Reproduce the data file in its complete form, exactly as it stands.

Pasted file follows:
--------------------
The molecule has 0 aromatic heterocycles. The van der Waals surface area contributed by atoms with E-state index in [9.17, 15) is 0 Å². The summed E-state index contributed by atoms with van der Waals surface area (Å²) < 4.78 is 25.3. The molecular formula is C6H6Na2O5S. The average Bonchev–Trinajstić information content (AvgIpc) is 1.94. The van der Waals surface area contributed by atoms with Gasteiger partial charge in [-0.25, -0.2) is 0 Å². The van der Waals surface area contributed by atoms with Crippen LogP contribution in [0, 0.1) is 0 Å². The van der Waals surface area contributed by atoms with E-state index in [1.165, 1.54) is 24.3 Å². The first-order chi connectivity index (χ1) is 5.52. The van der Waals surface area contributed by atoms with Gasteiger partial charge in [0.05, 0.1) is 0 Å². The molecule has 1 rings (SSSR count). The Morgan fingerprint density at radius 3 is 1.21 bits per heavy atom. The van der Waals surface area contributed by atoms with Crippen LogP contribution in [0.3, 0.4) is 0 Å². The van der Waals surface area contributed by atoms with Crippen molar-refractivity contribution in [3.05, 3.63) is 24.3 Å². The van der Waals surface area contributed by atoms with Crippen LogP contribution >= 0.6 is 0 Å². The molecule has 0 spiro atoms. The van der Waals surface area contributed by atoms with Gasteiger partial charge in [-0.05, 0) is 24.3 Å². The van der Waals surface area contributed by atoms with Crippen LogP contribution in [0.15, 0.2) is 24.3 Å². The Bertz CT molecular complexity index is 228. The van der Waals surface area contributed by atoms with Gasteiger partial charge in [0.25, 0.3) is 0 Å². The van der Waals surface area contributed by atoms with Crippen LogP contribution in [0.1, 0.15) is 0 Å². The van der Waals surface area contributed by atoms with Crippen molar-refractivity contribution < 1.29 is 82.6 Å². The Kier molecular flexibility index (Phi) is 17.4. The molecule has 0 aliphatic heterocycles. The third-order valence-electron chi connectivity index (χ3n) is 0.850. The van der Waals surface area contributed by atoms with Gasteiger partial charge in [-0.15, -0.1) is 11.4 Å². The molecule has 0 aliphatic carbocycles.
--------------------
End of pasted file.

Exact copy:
The molecule has 0 aromatic heterocycles. The van der Waals surface area contributed by atoms with E-state index in [9.17, 15) is 0 Å². The summed E-state index contributed by atoms with van der Waals surface area (Å²) < 4.78 is 25.3. The molecular formula is C6H6Na2O5S. The average Bonchev–Trinajstić information content (AvgIpc) is 1.94. The van der Waals surface area contributed by atoms with Gasteiger partial charge in [-0.25, -0.2) is 0 Å². The van der Waals surface area contributed by atoms with Crippen LogP contribution in [0, 0.1) is 0 Å². The van der Waals surface area contributed by atoms with E-state index in [1.165, 1.54) is 24.3 Å². The first-order chi connectivity index (χ1) is 5.52. The van der Waals surface area contributed by atoms with Gasteiger partial charge in [0.05, 0.1) is 0 Å². The molecule has 1 rings (SSSR count). The Morgan fingerprint density at radius 3 is 1.21 bits per heavy atom. The van der Waals surface area contributed by atoms with Crippen LogP contribution in [0.3, 0.4) is 0 Å². The van der Waals surface area contributed by atoms with Crippen molar-refractivity contribution in [3.05, 3.63) is 24.3 Å². The van der Waals surface area contributed by atoms with Crippen LogP contribution >= 0.6 is 0 Å². The molecule has 0 spiro atoms. The van der Waals surface area contributed by atoms with Gasteiger partial charge in [-0.05, 0) is 24.3 Å². The van der Waals surface area contributed by atoms with Crippen LogP contribution in [0.15, 0.2) is 24.3 Å². The Bertz CT molecular complexity index is 228. The van der Waals surface area contributed by atoms with Gasteiger partial charge in [0.25, 0.3) is 0 Å². The van der Waals surface area contributed by atoms with Crippen LogP contribution in [0.1, 0.15) is 0 Å². The van der Waals surface area contributed by atoms with Crippen molar-refractivity contribution < 1.29 is 82.6 Å². The Kier molecular flexibility index (Phi) is 17.4. The molecule has 0 aliphatic heterocycles. The third-order valence-electron chi connectivity index (χ3n) is 0.850. The van der Waals surface area contributed by atoms with Gasteiger partial charge in [-0.15, -0.1) is 11.4 Å². The molecule has 0 aliphatic carbocycles.